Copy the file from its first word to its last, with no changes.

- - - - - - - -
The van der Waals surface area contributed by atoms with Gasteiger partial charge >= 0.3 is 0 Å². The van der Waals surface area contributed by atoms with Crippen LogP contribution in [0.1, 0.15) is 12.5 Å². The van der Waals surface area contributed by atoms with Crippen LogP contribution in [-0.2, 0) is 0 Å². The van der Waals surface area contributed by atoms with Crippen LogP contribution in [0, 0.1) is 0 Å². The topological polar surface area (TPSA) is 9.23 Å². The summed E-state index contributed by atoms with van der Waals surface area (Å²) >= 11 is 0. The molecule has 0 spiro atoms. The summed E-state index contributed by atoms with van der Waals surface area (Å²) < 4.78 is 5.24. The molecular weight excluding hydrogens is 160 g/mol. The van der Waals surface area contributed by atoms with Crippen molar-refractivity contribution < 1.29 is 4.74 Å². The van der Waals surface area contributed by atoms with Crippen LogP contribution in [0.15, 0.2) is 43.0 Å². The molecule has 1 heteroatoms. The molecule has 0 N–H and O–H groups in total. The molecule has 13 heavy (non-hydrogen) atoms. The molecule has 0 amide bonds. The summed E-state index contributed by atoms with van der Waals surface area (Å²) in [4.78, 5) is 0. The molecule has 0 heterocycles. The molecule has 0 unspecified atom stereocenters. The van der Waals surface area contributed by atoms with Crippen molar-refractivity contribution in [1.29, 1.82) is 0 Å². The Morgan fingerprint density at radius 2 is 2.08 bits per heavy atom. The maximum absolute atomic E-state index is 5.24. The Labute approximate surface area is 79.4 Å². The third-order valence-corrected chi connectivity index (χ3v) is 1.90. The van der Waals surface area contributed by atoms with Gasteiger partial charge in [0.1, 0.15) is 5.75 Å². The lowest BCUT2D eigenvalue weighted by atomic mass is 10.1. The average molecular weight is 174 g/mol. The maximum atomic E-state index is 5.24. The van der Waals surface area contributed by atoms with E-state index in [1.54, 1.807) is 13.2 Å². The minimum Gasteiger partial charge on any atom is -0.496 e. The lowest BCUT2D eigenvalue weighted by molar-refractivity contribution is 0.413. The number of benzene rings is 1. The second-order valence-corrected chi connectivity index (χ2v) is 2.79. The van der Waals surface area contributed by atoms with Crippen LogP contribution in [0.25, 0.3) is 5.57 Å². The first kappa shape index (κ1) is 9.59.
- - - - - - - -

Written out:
The van der Waals surface area contributed by atoms with Gasteiger partial charge >= 0.3 is 0 Å². The van der Waals surface area contributed by atoms with Crippen LogP contribution in [0.1, 0.15) is 12.5 Å². The van der Waals surface area contributed by atoms with Crippen LogP contribution in [-0.2, 0) is 0 Å². The van der Waals surface area contributed by atoms with Crippen LogP contribution in [0, 0.1) is 0 Å². The topological polar surface area (TPSA) is 9.23 Å². The summed E-state index contributed by atoms with van der Waals surface area (Å²) >= 11 is 0. The molecule has 0 spiro atoms. The summed E-state index contributed by atoms with van der Waals surface area (Å²) < 4.78 is 5.24. The molecular weight excluding hydrogens is 160 g/mol. The van der Waals surface area contributed by atoms with Crippen molar-refractivity contribution < 1.29 is 4.74 Å². The van der Waals surface area contributed by atoms with Crippen LogP contribution in [0.15, 0.2) is 43.0 Å². The molecule has 1 heteroatoms. The molecule has 0 N–H and O–H groups in total. The molecule has 13 heavy (non-hydrogen) atoms. The molecule has 0 amide bonds. The summed E-state index contributed by atoms with van der Waals surface area (Å²) in [4.78, 5) is 0. The molecule has 0 heterocycles. The molecule has 0 unspecified atom stereocenters. The van der Waals surface area contributed by atoms with Crippen molar-refractivity contribution in [1.29, 1.82) is 0 Å². The Morgan fingerprint density at radius 2 is 2.08 bits per heavy atom. The maximum absolute atomic E-state index is 5.24. The Labute approximate surface area is 79.4 Å². The third-order valence-corrected chi connectivity index (χ3v) is 1.90. The van der Waals surface area contributed by atoms with Gasteiger partial charge in [0.1, 0.15) is 5.75 Å². The lowest BCUT2D eigenvalue weighted by atomic mass is 10.1. The average molecular weight is 174 g/mol. The maximum atomic E-state index is 5.24. The van der Waals surface area contributed by atoms with E-state index in [1.54, 1.807) is 13.2 Å². The minimum Gasteiger partial charge on any atom is -0.496 e. The lowest BCUT2D eigenvalue weighted by molar-refractivity contribution is 0.413. The number of benzene rings is 1. The second-order valence-corrected chi connectivity index (χ2v) is 2.79. The van der Waals surface area contributed by atoms with Crippen LogP contribution in [0.25, 0.3) is 5.57 Å². The first kappa shape index (κ1) is 9.59.